The Fauré (Dirk Mommertz, piano; Erika Geldsetzer, violin; Sascha Frömbling, viola; and cellist Konstantin Heidrich) presented penetrating readings of works by Mahler, Fauré and Brahms (plus a tantalizing quasi orchestral encore). They opened with Mahler’s one-movement Quartettsatz in A Major, composed in 1876 when he was sixteen. It is elegiac and passionate, and this was a particularly nuanced reading that despite the repetition of its motifs and themes, was never boring. Mahler apparently didn’t think much of it, and after his death it was discovered under a stack of papers by his widow Alma. He may have intended it to be the first movement of a larger work but that never happened, and no other chamber ensemble work by Mahler survives. The quartet was not performed publicly until 1964.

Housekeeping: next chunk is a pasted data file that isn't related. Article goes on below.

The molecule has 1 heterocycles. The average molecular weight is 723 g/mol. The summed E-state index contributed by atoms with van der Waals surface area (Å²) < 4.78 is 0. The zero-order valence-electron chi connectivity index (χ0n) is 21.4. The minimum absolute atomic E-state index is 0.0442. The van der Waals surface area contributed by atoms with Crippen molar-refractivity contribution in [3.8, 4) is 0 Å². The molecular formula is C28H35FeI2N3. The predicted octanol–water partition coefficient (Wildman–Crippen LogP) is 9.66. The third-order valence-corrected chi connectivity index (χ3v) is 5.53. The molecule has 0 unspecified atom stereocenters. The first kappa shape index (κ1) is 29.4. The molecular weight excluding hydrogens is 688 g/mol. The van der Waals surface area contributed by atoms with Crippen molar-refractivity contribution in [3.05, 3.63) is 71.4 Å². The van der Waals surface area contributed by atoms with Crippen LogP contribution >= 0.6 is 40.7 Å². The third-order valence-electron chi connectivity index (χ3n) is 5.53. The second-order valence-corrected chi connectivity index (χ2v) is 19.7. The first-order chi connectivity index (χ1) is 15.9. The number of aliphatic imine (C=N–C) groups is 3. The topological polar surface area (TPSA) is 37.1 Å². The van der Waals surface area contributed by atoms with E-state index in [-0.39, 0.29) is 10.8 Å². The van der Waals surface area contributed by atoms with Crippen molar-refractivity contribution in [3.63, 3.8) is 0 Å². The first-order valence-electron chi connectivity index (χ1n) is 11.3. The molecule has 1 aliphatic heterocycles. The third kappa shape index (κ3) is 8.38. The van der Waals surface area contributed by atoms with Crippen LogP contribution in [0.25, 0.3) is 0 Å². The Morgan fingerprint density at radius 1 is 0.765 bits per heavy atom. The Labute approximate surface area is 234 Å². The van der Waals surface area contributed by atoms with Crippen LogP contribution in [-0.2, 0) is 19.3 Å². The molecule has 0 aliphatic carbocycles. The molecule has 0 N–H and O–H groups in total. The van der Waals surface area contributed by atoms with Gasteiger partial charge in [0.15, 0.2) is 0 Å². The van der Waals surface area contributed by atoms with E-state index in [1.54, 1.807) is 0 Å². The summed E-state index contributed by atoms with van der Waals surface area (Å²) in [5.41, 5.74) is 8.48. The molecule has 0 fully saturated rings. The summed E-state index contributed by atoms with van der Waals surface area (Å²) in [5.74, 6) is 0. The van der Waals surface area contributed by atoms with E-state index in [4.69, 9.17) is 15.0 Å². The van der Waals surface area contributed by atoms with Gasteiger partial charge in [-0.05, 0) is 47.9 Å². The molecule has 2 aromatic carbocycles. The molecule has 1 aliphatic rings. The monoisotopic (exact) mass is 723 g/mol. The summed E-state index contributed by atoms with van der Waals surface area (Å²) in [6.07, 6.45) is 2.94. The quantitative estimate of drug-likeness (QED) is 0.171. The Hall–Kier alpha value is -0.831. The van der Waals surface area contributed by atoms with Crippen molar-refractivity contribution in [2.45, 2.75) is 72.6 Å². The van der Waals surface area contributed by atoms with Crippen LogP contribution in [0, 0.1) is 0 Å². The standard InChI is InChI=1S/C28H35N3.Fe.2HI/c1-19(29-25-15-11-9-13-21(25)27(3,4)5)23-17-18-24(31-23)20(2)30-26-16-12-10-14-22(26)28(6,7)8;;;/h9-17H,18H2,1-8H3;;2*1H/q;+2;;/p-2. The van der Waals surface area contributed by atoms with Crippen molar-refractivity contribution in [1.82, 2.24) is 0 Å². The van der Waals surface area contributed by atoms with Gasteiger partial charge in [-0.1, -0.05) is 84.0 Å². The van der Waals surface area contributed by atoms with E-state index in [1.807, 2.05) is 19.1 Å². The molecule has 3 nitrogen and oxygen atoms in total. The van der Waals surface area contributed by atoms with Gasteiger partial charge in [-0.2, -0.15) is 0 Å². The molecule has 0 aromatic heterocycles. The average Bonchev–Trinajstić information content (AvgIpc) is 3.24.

Beginning with a brief spare, thoughtful piano introduction, the strings joined and soon the piano introduced repeating triad chords in the right hand as the left played a somber bass melody; this would be repeated further on. There were many mood and tempi changes as the main theme was explored. The music moved through turbulent emotions, and seemed at times like an obsessive meditation on life and death, with passion and tenderness. Ms. Geldsetzer’s playing showed an astonishing range, summoning multiple shades and many voices. Mr. Frömbling’s viola sang brilliantly, and Mr. Mommertz’s virtuosic pianism was at turns sweet and thunderous. Throughout the work Mr. Heidrich’s cello grounded the interpretation with a golden sonority. The audience was silent when it ended, waiting for the musicians’ bows and hands to be lowered, then breaking into appreciative applause. It was hard at that moment to imagine a more nuanced or heartrending reading of the piece.